In group CBT sessions, young people receive treatment alongside other children or adolescents, with minimal involvement from parents. Group therapy sessions usually include psychoeducation, coping skills (such as relaxation), and cognitive restructuring that aims to replace stressful thoughts with less stressful ones. They may also include exposure and problem solving or focus on social support. 

Group CBT sessions can help more young people access trauma-exposure treatment, especially in settings such as schools. It can also support young people in developing interpersonal skills that may be affected by symptoms of trauma exposure, such as anxiety and mistrust, as they progress through treatment.

Eye Movement Desensitisation and Reprocessing (EMDR) Therapy

EMDR therapy is based on the theory that symptoms of trauma exposure are, at least in part, caused by unprocessed traumatic memories. According to the theory, some people don’t adequately process memories of past disturbing events, resulting in continued distressing experiences. 

These unprocessed memories may hold thoughts, feelings, emotions, and physical sensations that happened at the time of the event. When something a young person encounters triggers these memories, they can reexperience these feelings and sensations as though they were living the event again.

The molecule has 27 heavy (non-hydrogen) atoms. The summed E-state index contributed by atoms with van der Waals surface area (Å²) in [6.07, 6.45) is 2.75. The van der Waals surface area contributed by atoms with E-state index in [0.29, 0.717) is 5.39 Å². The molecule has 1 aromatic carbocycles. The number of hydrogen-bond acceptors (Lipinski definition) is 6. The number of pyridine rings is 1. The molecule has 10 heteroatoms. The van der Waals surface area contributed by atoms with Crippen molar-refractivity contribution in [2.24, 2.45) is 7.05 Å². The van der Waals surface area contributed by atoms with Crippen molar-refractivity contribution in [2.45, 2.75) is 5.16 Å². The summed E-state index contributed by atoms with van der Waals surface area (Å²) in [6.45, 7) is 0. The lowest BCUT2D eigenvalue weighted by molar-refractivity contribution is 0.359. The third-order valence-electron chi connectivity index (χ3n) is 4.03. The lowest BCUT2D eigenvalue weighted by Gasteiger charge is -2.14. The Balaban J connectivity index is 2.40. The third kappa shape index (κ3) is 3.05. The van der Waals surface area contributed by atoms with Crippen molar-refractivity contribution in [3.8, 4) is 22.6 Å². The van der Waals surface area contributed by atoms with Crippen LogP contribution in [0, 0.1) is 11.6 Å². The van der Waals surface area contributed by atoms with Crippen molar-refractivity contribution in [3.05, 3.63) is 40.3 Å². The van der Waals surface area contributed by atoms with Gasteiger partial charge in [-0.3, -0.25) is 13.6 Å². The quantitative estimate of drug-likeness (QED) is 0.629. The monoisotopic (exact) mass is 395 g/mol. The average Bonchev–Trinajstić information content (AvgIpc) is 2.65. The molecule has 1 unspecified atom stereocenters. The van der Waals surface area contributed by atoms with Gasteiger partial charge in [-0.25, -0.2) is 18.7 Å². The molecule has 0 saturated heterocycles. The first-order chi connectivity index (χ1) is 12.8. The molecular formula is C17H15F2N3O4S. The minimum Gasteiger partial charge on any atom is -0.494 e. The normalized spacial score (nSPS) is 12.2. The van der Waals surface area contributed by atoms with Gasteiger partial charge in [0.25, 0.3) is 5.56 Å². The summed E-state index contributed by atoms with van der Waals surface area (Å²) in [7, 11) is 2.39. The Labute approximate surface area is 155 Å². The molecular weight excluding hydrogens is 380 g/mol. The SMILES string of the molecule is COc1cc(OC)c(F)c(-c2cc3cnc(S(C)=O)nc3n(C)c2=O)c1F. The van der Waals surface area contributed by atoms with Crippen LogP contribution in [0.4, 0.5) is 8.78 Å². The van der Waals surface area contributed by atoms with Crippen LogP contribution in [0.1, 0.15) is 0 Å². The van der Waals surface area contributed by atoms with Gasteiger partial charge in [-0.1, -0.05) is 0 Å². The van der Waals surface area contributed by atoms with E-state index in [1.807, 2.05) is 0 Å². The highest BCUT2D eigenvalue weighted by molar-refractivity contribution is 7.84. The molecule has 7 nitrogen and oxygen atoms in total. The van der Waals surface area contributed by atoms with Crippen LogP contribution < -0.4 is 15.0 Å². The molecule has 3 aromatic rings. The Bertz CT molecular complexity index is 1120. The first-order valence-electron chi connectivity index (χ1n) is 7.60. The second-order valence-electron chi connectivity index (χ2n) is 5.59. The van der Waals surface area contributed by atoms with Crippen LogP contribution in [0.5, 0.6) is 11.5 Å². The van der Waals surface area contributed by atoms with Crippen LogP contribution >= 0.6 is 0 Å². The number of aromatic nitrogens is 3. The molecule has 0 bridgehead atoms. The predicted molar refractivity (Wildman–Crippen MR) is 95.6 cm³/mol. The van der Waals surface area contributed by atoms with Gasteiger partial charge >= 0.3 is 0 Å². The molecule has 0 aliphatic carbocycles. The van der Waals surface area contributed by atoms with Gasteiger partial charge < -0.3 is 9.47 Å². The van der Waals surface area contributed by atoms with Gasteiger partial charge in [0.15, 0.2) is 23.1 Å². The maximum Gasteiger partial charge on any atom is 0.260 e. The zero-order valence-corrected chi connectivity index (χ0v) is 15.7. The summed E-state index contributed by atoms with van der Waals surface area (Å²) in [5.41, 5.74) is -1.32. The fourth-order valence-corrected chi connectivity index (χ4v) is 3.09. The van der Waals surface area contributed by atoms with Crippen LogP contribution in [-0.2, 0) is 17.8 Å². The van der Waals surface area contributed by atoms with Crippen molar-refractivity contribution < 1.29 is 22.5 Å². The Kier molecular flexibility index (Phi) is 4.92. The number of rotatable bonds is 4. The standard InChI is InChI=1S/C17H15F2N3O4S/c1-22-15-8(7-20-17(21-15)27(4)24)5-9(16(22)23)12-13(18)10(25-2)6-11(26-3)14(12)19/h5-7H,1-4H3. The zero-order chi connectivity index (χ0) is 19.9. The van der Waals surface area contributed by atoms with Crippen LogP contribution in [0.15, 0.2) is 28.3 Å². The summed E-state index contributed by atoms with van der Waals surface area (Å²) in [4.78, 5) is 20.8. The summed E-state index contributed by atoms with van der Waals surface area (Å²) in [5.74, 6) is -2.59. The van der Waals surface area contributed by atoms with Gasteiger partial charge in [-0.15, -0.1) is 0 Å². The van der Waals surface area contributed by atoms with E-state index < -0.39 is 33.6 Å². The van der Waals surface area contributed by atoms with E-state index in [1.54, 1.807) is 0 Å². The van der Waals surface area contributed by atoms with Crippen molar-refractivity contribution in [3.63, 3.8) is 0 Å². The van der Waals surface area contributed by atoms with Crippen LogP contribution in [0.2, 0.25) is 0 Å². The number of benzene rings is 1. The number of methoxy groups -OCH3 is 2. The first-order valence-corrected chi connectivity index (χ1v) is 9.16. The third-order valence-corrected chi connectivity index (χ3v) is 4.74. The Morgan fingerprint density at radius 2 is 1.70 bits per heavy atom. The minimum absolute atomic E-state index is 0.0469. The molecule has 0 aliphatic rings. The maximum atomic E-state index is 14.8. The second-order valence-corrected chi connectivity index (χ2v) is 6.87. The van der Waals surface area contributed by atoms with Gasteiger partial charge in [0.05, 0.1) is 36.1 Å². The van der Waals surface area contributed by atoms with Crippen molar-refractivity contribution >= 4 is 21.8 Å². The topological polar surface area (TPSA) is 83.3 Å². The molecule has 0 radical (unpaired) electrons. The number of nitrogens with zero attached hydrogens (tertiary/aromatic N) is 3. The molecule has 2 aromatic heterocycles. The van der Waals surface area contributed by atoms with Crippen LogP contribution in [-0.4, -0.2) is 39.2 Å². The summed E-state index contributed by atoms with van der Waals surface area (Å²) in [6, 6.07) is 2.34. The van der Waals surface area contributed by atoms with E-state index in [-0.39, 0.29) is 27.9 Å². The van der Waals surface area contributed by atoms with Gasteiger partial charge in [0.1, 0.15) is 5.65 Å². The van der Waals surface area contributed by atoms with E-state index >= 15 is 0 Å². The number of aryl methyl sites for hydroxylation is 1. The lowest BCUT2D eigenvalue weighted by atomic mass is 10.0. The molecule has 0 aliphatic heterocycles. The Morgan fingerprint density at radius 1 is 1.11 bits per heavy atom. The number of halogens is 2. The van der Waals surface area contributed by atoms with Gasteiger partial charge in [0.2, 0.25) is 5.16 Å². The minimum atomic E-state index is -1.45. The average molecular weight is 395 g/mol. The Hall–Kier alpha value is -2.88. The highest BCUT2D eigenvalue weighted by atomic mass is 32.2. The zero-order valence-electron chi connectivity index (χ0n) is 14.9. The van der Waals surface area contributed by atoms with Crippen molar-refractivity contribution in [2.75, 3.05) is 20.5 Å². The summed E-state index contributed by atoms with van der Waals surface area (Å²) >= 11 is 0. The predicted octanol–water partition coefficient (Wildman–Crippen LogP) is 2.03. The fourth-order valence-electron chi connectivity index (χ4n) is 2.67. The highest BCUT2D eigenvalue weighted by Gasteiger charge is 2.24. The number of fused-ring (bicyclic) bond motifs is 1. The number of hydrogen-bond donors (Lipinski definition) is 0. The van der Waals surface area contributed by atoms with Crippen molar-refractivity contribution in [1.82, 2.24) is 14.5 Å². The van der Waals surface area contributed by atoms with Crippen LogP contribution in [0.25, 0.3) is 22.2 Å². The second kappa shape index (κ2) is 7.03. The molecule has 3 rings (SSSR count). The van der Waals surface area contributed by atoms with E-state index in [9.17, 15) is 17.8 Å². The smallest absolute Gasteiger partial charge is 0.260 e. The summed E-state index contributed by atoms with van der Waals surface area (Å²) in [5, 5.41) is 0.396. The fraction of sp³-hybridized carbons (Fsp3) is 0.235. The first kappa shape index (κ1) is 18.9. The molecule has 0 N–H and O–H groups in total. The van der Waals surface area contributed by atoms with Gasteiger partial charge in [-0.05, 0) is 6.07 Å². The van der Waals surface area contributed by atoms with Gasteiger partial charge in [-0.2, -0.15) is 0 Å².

EMDR therapy aims to change the way a traumatic memory is stored in the brain. Through our mind-body connections, physical actions can change the way we think, feel, and remember. In particular, movement seems to be connected with the processing of trauma – for example, in animals, running after a dangerous encounter appears to prevent lasting psychological consequences.

Specifically, EDMR sessions involve the use of eye movements and other forms of stimulation while a young person focuses on and remembers a traumatic experience. As this process is repeated, the memory becomes less vivid and removed from distressing emotions. As a result, young people may experience fewer symptoms of PTSD and recover from the disorder.

Individual Integrated Therapy for Complex Trauma

Complex trauma happens when young people experience repeated and persistent harm. It’s usually interpersonal, involving abuse, neglect, and/or exploitation from caregivers. Complex trauma tends to involve more symptoms than other forms of trauma, including problems in relationships, impulsiveness, and putting themselves in danger.